According to John Greenewald of The Black Vault, in December of 2019, he received an email from Pentagon spokesperson Susan Gough “claiming they want to correct the record and clear up some inaccuracies, the Pentagon now says AATIP was not a UFO or UAP program.”
“Neither AATIP nor AAWSAP [an acronym for a project that had included AATIP] were UAP related,” the email read. “The purpose of AATIP was to investigate foreign advanced aerospace weapons system applications with future technology projections over the next 40 years, and to create a center of expertise on advanced aerospace technologies.”
This statement confused a lot of people. As recently as May 2019, the Pentagon had confirmed AATIP did investigate UAP.
The New York Post reported on May 22, 2019: “In a statement provided exclusively to The Post, a Department of Defense spokesman said a secret government initiative called the Advanced Aerospace Threat Identification Program ‘did pursue research and investigation into unidentified aerial phenomena.’”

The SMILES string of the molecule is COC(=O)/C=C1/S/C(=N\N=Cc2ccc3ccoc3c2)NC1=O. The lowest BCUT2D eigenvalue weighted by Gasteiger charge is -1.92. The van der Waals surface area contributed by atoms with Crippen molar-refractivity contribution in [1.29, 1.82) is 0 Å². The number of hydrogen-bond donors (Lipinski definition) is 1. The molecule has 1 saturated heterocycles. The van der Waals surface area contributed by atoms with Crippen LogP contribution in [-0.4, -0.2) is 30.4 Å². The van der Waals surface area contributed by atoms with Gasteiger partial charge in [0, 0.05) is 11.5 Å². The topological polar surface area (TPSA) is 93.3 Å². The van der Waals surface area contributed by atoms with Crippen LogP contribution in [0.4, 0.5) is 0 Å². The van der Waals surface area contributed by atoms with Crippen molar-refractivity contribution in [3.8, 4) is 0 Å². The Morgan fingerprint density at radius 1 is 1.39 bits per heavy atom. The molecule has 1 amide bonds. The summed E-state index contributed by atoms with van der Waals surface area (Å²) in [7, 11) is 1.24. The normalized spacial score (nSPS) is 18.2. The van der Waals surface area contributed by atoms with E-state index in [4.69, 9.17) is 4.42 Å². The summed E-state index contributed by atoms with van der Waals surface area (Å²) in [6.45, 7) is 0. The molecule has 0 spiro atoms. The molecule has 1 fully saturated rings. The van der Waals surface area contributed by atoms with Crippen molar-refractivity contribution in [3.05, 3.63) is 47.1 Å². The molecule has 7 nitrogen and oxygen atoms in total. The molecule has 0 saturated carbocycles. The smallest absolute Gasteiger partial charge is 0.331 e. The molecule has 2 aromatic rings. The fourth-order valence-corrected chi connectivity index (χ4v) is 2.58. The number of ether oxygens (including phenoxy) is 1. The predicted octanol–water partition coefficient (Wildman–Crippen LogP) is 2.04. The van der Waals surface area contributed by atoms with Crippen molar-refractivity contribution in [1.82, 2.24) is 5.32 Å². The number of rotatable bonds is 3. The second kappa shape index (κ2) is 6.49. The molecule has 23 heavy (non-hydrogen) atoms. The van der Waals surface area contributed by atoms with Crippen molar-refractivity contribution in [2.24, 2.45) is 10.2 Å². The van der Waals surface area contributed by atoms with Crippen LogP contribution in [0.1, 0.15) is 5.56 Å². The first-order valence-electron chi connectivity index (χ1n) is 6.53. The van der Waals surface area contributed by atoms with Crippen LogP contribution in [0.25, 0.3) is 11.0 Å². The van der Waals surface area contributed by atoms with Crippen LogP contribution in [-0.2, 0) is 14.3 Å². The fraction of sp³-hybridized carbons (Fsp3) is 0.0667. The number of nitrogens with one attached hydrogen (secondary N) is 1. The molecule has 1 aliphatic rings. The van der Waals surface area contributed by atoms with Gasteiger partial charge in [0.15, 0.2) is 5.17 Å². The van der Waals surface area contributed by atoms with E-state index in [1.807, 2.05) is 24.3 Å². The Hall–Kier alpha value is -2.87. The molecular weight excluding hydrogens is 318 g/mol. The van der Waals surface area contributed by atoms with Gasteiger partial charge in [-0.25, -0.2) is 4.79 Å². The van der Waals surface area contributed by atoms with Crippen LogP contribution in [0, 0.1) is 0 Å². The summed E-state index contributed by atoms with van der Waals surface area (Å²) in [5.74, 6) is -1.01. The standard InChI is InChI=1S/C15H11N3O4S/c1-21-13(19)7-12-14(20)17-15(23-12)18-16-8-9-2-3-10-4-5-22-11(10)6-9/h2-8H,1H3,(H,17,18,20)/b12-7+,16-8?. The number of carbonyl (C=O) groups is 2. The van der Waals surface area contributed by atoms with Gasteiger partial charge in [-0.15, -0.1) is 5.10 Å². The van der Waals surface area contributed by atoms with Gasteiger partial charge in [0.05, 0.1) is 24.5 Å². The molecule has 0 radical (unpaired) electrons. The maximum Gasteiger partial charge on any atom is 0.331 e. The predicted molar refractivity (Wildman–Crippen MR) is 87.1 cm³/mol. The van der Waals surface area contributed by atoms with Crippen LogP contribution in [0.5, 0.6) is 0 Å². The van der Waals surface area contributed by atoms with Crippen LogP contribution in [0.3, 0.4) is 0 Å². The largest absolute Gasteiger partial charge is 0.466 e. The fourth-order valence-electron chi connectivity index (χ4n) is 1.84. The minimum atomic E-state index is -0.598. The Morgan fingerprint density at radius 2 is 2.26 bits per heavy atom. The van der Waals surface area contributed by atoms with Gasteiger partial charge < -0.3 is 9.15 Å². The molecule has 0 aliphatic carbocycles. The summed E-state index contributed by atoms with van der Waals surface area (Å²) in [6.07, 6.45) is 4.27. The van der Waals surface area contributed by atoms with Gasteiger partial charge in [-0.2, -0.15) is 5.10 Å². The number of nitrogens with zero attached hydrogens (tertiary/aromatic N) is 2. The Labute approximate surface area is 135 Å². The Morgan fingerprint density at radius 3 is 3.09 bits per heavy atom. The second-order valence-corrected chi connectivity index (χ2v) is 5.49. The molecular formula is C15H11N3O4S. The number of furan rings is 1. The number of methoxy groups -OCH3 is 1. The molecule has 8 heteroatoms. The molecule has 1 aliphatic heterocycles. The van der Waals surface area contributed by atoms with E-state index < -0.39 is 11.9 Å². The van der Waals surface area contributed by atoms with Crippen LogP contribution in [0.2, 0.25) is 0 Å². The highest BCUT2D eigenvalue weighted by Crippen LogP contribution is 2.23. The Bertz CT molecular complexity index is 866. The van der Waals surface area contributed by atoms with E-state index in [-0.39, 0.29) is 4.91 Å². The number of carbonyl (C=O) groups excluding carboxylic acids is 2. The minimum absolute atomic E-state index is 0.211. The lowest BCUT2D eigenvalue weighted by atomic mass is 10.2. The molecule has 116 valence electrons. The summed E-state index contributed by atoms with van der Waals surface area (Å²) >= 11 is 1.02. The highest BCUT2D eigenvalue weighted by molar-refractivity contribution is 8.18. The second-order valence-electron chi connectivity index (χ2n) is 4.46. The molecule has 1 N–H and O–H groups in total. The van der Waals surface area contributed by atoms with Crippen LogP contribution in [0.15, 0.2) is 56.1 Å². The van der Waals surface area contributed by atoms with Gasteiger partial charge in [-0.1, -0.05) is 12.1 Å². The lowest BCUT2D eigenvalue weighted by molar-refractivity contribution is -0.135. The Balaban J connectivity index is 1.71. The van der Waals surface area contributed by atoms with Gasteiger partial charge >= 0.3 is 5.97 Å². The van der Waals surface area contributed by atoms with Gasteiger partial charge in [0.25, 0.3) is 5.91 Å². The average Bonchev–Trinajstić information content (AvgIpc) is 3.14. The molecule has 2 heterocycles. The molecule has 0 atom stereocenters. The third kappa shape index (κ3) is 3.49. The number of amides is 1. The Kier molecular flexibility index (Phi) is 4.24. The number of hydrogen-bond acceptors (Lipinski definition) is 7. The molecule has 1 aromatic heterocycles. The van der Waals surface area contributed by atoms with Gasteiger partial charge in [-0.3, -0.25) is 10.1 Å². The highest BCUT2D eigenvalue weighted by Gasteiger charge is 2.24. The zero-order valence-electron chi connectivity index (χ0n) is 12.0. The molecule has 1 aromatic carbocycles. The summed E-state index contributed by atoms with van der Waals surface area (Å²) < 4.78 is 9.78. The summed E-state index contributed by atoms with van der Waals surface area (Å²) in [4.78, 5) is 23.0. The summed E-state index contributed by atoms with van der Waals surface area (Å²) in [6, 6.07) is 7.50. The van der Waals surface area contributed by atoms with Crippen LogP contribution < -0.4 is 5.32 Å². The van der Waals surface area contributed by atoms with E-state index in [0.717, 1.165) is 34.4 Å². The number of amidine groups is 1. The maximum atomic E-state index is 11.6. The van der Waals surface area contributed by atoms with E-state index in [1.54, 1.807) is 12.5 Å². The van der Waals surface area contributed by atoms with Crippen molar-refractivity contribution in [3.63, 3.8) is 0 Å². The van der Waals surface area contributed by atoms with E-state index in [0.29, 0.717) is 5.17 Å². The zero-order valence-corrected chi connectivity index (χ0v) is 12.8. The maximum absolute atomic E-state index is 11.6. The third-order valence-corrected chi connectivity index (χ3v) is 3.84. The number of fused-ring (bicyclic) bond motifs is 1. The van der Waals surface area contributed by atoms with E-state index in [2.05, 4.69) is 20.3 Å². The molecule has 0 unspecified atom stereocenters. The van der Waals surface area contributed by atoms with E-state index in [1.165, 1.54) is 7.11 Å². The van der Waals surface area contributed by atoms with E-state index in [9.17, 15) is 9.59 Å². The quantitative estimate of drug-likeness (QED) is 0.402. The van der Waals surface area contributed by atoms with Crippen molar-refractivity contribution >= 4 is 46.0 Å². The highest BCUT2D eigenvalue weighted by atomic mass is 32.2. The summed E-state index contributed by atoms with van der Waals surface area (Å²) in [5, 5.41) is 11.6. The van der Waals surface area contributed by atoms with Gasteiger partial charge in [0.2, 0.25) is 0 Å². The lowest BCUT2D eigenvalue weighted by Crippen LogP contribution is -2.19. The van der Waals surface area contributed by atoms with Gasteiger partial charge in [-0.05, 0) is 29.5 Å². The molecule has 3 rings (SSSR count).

In April of 2020, an article posted by Vice revealed that the USAF had investigated the release of UFO videos related to AATIP. In the report, the USAF stated, “[Elizondo] disclosed his involvement (to several news outlets) with the Advanced Aerospace Threat Identification Program, which focused research issues on Unidentified Flying Objects.”
The next month, in response to Swedish researcher Roger Glassel on the definition of the acronym AAV, Gough seemed to change her story.